A year ago, lawmakers proposed eliminating the Defense Information Systems Agency, but softened the language in the final bill. But in an unexpected twist, the agency’s responsibilities have grown within the past year thanks in part to a Department of Defense-wide push to consolidate redundant IT.

The Fourth Estate Network Optimization is an IT reform effort that consolidates common IT services across the department and will now be managed by DISA as a single service provider, agency leaders said at the annual Forecast to Industry conference Nov. 4.

“Fourteen DoD agencies and field activities networks’ and the associated IT staff moved under the operational control of DISA,” Vice Adm. Nancy Norton, director of DISA, told the audience. “The network consolidation in transfer personnel will take place from FY20 to 24 and will improve the effectiveness of our cyber landscape across the enterprise.”

Officials told reporters at the conference that the IT reform increases DISA’s responsibilities and means the agency will maintain more items within the network. It is also expected to lead to significant savings throughout the department.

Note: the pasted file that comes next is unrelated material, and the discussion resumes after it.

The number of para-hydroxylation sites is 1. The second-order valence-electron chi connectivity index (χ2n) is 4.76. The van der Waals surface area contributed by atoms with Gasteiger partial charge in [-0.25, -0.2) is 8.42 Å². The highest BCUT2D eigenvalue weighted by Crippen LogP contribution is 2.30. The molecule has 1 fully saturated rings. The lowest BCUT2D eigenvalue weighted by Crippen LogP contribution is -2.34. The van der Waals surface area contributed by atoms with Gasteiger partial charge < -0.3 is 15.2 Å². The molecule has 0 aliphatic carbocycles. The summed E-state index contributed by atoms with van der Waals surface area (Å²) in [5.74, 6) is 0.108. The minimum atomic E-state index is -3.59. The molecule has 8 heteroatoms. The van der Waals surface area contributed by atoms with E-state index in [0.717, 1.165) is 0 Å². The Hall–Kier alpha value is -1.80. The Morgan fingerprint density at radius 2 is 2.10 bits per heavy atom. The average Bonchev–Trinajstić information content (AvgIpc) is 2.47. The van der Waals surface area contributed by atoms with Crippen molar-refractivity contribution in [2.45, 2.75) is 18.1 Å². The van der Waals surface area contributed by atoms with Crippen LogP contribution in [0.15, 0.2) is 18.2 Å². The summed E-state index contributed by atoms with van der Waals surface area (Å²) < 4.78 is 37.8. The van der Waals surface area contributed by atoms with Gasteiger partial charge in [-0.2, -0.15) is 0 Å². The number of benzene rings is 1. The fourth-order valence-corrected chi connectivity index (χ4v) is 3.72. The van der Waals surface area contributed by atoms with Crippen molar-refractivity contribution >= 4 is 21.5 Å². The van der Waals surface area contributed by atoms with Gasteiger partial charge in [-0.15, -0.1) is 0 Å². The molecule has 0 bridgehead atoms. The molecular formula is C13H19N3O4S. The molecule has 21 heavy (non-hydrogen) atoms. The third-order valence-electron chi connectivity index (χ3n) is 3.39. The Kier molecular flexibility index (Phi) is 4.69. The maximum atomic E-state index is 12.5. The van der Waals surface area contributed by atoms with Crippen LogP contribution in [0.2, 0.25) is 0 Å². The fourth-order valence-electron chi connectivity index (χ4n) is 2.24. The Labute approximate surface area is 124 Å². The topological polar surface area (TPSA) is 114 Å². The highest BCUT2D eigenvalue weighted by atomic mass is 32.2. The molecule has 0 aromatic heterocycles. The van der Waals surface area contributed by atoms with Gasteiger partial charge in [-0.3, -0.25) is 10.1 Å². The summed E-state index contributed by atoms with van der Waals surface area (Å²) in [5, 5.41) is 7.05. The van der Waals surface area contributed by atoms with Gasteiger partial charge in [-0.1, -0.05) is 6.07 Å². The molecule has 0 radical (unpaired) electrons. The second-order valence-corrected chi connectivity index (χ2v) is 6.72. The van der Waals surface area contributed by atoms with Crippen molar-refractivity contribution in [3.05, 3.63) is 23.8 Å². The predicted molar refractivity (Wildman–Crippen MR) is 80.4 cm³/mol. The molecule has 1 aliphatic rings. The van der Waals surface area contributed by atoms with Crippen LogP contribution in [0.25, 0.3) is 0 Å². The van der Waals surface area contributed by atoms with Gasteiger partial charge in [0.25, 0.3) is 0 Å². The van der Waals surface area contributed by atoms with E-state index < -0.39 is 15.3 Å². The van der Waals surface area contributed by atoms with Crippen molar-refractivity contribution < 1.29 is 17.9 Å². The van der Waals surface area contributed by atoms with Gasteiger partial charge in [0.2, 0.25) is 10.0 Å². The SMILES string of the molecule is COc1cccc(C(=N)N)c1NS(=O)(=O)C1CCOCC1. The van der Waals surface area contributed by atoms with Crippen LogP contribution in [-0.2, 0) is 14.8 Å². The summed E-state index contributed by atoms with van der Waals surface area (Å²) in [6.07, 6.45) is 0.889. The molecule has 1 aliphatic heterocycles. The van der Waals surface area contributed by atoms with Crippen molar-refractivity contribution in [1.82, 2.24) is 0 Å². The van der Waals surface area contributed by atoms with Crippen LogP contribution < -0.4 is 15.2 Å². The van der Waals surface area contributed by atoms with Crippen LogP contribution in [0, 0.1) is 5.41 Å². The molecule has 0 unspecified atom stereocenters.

“What you’re really doing now is moving DISA’s responsibility, expanding it from the standpoint of starting at the strategic level, continue to operate strategic operations but now we’re basically at the end user level where in the past we basically would deliver capability to a point within the architecture and then it was somebody else’s job to carry it forward,” Dave Bennett, director of DISA’s operations directorate, told reporters. “Now we’re basically operating across the entire continuum. We’re not really at the tactical level but we’re definitely down in the end user arena, which significantly expands the roles and responsibilities.”

Norton also said this project allows other defense agencies to focus on their core mission, rather than worrying about IT.

Mark Pomerleau is a reporter for C4ISRNET, covering information warfare and cyberspace.

More In DISA Forecast to Industry
Navy chief charged with espionage
Chief Fire Controlman (AEGIS) Bryce Steven Pedicini is accused of passing classified information to an agent of a foreign government.